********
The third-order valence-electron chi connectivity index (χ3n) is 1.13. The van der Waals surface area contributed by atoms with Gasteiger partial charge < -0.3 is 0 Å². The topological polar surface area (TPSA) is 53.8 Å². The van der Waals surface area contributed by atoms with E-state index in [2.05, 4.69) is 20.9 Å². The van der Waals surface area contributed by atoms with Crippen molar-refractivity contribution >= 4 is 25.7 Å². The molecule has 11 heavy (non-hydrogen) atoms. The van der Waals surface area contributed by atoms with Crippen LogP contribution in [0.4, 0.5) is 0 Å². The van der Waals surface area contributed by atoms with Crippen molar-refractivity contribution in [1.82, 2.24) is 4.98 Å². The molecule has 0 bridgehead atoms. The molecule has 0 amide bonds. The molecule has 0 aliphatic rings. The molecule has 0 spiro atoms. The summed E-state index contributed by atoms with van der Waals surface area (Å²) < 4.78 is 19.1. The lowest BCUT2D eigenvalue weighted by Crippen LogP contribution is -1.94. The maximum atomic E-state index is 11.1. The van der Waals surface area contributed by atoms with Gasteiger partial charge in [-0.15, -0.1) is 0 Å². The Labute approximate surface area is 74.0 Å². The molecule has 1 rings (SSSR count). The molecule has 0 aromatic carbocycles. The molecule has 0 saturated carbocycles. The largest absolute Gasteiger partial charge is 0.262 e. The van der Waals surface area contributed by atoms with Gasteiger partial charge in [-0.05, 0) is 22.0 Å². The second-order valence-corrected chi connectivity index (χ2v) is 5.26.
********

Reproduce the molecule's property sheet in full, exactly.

The third-order valence-electron chi connectivity index (χ3n) is 1.13. The van der Waals surface area contributed by atoms with Gasteiger partial charge < -0.3 is 0 Å². The topological polar surface area (TPSA) is 53.8 Å². The van der Waals surface area contributed by atoms with E-state index in [2.05, 4.69) is 20.9 Å². The van der Waals surface area contributed by atoms with Crippen molar-refractivity contribution >= 4 is 25.7 Å². The molecule has 11 heavy (non-hydrogen) atoms. The van der Waals surface area contributed by atoms with Crippen LogP contribution in [0.4, 0.5) is 0 Å². The van der Waals surface area contributed by atoms with Crippen molar-refractivity contribution in [1.82, 2.24) is 4.98 Å². The molecule has 0 bridgehead atoms. The molecule has 0 amide bonds. The molecule has 0 aliphatic rings. The molecule has 0 spiro atoms. The summed E-state index contributed by atoms with van der Waals surface area (Å²) < 4.78 is 19.1. The lowest BCUT2D eigenvalue weighted by Crippen LogP contribution is -1.94. The maximum atomic E-state index is 11.1. The van der Waals surface area contributed by atoms with Gasteiger partial charge in [-0.15, -0.1) is 0 Å². The Labute approximate surface area is 74.0 Å². The molecule has 1 rings (SSSR count). The molecule has 0 aromatic carbocycles. The molecule has 0 saturated carbocycles. The largest absolute Gasteiger partial charge is 0.262 e. The van der Waals surface area contributed by atoms with Gasteiger partial charge in [-0.05, 0) is 22.0 Å². The second-order valence-corrected chi connectivity index (χ2v) is 5.26.